1,060 Seabees were built by Republic between 1945 and 1947
Seabees became popular in the USA and Canada and were also well-suited for operation in countries with long coastlines, many islands, many lakes and large areas of wilderness. By the time production ended, 108 Seabees had been exported to several countries and dealerships were established in Brazil, Cuba, Panama, Colombia, Mexico, Uruguay, Peru, Venezuela, Chile, Argentina, Fiji, New Caledonia, South Africa, England, Norway and Sweden.
In the late 1940s and throughout the 1950s, the Seabee became one of the most popular bush planes and air ambulances in countries like Canada, Norway, Sweden as well as the USA. Many life-saving missions were flown by Seabee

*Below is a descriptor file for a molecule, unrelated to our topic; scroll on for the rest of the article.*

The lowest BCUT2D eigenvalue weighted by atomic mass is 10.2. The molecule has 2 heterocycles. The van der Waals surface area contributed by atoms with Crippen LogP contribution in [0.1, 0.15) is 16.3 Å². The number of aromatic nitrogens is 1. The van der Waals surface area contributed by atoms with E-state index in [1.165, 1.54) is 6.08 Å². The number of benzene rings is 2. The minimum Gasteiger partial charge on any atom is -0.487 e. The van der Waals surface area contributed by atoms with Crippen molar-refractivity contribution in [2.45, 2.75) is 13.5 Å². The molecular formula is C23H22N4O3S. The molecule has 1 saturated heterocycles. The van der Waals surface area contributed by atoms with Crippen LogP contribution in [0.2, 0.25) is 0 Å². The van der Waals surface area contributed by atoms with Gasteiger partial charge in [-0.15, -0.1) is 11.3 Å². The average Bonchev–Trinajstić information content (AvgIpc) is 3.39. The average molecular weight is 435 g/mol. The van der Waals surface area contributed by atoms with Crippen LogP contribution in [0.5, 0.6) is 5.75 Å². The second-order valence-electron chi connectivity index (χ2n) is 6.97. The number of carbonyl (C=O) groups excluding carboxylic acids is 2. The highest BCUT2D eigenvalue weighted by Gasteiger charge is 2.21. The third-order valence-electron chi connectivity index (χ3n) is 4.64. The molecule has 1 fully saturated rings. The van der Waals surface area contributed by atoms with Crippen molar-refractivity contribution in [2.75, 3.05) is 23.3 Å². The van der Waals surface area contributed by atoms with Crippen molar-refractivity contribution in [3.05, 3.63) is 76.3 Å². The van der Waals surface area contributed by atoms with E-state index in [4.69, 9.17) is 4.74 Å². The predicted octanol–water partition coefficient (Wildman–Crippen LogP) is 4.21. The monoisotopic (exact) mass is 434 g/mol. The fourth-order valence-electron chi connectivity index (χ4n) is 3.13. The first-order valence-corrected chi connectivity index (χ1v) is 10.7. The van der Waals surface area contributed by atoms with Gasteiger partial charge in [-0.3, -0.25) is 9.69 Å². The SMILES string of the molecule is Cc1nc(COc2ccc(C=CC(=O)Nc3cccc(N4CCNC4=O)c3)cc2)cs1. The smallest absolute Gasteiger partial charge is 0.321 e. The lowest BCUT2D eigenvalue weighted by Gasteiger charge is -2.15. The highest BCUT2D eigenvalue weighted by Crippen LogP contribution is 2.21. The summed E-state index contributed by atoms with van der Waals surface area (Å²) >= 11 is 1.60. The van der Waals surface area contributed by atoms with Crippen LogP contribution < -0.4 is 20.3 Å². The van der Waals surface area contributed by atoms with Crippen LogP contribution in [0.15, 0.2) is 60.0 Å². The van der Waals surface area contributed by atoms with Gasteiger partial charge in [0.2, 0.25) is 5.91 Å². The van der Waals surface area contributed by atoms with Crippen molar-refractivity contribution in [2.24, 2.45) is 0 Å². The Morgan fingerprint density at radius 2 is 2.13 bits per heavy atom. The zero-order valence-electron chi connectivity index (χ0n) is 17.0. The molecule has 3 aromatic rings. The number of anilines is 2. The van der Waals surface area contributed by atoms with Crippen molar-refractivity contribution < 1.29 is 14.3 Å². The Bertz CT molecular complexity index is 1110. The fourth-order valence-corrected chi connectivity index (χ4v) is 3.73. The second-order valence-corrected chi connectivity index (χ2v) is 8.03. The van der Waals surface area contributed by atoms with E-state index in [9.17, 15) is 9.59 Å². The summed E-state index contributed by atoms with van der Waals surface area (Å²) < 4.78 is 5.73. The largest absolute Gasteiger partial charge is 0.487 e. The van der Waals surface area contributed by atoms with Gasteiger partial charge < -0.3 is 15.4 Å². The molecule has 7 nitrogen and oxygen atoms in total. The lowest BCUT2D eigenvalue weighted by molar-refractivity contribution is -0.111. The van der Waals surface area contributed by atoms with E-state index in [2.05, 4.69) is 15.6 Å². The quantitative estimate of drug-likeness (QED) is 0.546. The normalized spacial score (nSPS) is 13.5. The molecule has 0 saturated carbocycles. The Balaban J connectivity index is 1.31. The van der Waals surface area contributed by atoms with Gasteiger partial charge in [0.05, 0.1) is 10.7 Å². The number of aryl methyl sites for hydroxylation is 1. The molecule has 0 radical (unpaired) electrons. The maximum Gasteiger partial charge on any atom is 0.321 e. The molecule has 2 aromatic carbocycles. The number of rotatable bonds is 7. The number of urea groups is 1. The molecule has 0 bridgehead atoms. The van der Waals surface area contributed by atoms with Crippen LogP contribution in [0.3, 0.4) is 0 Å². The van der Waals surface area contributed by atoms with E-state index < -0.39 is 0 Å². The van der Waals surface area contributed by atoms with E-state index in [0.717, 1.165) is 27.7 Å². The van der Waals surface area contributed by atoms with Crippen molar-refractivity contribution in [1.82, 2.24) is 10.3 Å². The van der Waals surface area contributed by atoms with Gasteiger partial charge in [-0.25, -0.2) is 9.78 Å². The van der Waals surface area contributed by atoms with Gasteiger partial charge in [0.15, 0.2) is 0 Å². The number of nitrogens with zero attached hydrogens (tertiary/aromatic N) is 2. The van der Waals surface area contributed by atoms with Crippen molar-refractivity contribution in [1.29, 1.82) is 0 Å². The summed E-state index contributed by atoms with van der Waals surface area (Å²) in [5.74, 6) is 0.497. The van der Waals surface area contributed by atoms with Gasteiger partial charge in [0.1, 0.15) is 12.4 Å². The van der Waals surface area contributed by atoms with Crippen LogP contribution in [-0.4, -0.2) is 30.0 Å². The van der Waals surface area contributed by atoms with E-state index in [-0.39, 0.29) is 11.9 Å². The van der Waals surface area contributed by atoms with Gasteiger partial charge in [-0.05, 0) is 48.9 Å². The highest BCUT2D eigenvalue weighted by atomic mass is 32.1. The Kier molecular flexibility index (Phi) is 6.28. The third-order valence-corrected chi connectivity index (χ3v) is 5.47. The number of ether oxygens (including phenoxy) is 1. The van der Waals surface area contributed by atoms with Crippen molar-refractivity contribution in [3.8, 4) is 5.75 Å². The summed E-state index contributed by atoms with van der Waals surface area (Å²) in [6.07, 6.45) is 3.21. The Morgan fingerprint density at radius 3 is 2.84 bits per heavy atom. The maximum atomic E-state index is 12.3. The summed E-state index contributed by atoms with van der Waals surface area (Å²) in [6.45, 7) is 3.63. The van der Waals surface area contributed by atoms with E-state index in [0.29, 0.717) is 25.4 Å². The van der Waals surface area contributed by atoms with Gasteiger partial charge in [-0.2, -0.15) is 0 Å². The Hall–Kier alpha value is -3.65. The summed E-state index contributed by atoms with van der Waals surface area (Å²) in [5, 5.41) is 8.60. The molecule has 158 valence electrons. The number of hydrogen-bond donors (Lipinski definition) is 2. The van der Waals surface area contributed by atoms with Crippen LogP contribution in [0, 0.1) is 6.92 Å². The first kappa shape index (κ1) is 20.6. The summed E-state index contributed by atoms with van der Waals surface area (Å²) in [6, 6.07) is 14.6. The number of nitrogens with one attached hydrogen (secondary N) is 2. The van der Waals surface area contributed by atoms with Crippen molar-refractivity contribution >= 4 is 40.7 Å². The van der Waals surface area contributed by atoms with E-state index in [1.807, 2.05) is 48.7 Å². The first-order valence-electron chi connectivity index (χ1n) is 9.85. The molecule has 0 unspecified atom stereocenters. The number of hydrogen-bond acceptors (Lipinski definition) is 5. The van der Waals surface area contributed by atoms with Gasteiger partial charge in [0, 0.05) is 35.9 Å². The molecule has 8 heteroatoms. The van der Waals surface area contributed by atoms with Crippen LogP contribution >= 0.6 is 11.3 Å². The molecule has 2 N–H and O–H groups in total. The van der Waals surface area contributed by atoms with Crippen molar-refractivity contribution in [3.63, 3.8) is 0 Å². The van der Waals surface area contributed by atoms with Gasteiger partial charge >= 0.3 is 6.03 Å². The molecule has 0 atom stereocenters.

pilots rescuing seriously ill people from remote locations, as well as Seabee pilots making "impossible" takeoffs and landings from small lakes to deliver supplies to hunters and trappers.
In 2009, over 250 Seabees are still registered and flying, a number that is increasing yearly as new aircraft are assembled from parts and wrecks. A few Seabees are still operating commercially as bush planes and air taxis. In the history of aviation few aircraft have had longer, or more successful
careers than the Seabee.